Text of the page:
[OT] (was: does lack of type declarations make Python unsafe?)
peter at engcorp.com
Tue Jun 17 18:17:47 CEST 2003
> Christopher Koppler <klapotec at nusurf.at> schreef:
> >> IIRC the first cars had a maximum speed of about 3.5 km/h and could
> >> drive about 5 km far. Preparing the car for that took about an hour,
> >> and afterwards you had to repair it for another 2 hours. Even a
> >> pedestrian could go faster, further, cheaper, and carry more weight
> >> with him... ;-)
> > Yes, but those were the *very* first cars - alpha releases, which were
> > quite soon replaced by much more stable beta versions, and 1908
> > already saw version 1.0: the Model T Ford.
> Well, it took them rather long to reach a final version 1.0 then: the
> Belgian inventor Jean Lenoir drove his first car in 1863...
for a picture of a the first steam-powered car, by Cugnot, from 1771,
plus comments that the first theoretical plans for a motor vehicle
were drawn up by da Vinci and Newton (in the first occurrence of
pair programming? ;-).
It also explains the use case for Cugnot's car: hauling artillery
for the military.
Other interesting points:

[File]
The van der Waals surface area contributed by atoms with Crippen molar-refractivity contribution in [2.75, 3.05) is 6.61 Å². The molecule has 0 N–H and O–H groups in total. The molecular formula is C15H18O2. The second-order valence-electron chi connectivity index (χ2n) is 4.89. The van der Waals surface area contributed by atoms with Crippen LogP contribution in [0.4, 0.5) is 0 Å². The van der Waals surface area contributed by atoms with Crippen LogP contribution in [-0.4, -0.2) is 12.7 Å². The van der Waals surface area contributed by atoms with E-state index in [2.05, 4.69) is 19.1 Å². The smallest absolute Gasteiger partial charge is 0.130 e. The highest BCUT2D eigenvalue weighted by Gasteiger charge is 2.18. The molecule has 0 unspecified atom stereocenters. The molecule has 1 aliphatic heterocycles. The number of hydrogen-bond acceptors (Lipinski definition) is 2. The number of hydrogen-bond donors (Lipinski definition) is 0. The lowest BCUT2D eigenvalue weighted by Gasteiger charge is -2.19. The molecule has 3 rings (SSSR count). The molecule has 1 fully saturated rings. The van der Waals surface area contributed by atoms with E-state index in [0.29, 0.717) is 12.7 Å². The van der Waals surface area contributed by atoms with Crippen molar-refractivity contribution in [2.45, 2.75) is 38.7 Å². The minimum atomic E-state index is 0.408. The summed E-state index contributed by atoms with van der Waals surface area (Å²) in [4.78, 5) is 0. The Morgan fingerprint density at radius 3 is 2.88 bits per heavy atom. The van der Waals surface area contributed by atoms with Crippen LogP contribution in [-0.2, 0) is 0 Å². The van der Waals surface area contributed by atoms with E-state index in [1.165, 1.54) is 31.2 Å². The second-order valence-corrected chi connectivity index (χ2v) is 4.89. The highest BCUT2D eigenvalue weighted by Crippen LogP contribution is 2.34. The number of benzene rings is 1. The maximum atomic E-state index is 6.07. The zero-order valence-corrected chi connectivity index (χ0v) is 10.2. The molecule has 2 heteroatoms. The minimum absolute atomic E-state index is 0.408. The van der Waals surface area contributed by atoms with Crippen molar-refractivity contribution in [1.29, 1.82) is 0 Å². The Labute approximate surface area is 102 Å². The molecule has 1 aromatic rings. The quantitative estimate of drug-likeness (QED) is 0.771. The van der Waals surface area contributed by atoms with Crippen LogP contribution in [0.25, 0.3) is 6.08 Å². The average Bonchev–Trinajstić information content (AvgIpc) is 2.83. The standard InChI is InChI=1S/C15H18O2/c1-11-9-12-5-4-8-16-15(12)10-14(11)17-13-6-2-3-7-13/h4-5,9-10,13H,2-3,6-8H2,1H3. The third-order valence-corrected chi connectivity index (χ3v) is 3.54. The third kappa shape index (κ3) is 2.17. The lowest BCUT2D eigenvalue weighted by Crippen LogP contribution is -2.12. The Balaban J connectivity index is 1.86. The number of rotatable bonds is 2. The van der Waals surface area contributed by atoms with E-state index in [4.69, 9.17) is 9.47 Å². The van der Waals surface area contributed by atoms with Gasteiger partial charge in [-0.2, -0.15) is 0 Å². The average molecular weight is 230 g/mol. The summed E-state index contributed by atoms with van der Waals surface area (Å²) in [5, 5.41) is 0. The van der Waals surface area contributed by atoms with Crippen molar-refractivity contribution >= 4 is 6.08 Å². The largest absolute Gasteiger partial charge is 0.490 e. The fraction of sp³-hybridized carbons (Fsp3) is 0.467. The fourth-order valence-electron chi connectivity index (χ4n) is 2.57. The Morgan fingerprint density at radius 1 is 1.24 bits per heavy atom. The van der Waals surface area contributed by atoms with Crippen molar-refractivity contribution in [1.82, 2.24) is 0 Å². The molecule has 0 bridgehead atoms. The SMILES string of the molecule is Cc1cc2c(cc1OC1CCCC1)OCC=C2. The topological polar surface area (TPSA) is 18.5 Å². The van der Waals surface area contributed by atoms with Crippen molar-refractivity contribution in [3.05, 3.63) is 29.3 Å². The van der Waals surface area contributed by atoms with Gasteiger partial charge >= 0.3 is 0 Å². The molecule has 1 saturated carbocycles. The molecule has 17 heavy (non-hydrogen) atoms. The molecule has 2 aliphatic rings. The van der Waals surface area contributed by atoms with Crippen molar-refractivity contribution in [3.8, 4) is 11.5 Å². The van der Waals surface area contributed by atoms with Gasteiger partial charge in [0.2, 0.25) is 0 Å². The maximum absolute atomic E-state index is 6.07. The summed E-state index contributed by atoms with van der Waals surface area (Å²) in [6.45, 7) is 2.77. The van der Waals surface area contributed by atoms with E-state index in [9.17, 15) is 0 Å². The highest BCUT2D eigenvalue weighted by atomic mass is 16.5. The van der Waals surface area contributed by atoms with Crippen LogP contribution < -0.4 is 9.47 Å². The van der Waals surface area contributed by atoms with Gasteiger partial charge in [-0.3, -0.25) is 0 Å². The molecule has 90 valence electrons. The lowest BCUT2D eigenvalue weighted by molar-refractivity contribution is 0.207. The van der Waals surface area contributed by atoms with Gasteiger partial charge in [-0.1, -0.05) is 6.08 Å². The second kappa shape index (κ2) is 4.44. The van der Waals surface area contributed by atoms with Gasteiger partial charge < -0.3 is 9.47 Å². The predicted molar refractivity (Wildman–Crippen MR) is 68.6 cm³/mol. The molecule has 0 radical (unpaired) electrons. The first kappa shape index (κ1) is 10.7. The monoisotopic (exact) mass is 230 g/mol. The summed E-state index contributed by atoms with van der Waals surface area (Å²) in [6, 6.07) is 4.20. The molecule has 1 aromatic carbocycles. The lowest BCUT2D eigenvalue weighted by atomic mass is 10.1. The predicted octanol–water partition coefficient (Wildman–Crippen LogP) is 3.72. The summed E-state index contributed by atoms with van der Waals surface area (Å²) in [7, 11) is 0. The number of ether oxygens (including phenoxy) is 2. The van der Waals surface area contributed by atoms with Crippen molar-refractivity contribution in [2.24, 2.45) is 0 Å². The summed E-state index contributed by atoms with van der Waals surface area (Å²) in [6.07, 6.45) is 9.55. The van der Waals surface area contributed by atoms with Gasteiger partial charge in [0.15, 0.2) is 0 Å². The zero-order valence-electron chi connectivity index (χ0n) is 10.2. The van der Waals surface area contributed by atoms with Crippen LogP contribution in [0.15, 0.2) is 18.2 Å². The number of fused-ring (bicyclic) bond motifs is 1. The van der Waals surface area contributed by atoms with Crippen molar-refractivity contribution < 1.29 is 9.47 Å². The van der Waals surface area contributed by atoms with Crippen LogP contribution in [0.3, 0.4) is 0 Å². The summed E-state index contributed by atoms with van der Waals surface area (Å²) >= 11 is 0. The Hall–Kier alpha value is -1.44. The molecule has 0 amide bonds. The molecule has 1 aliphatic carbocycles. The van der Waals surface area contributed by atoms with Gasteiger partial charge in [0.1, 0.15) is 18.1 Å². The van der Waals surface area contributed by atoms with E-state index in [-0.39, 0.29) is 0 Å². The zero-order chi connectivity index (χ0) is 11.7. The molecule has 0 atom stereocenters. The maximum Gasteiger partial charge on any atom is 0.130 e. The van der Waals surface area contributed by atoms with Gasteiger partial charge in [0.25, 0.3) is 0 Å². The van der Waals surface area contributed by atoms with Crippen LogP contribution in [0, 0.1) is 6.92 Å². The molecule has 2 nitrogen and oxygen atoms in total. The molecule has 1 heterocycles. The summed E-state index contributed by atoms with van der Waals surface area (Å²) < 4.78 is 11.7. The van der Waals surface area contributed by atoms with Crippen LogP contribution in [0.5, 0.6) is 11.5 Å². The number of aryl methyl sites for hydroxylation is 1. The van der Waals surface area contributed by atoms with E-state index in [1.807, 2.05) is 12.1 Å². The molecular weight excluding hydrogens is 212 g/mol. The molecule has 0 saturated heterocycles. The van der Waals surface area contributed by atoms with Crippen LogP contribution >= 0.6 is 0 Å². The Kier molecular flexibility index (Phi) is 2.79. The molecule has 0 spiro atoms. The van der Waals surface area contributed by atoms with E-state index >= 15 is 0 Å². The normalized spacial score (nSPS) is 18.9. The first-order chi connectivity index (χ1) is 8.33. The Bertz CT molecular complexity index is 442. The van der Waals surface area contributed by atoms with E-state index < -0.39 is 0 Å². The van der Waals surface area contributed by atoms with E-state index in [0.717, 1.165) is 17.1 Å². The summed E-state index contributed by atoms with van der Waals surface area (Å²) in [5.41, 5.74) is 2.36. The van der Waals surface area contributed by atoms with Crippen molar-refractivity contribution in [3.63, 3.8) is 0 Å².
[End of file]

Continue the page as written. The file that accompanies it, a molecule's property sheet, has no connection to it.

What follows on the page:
- "In 1789, the first U.S. patent for a steam-powered land vehicle
was granted to Oliver Evans.", proving that the U.S. patent office
was filled with morons who would grant patents for just about any
old thing that someone else had already invented, even 214 years ago. :)
- "In Britain, from 1820 to 1840, steam-powered stagecoaches were in
regular service. These were later banned from public roads and Britain's
railroad system developed as a result.", showing that even before the
alpha releases mentioned above, their was a valid use case for
non-horse-driven carriages, and customers using them, even if an
early spate of road-rage put an end to that practice. :-)
- "In 1871, Dr. J. W. Carhart, professor of physics at Wisconsin State
University, and the J. I. Case Company built a working steam car that won
a 200-mile race", without specifying whether the poor horse(*) that it was
racing against later made good eatin'. One would assume it had to go
faster than 3.5km/h to win such a race.
(*) There's actually no indication it was a horse that was involved.
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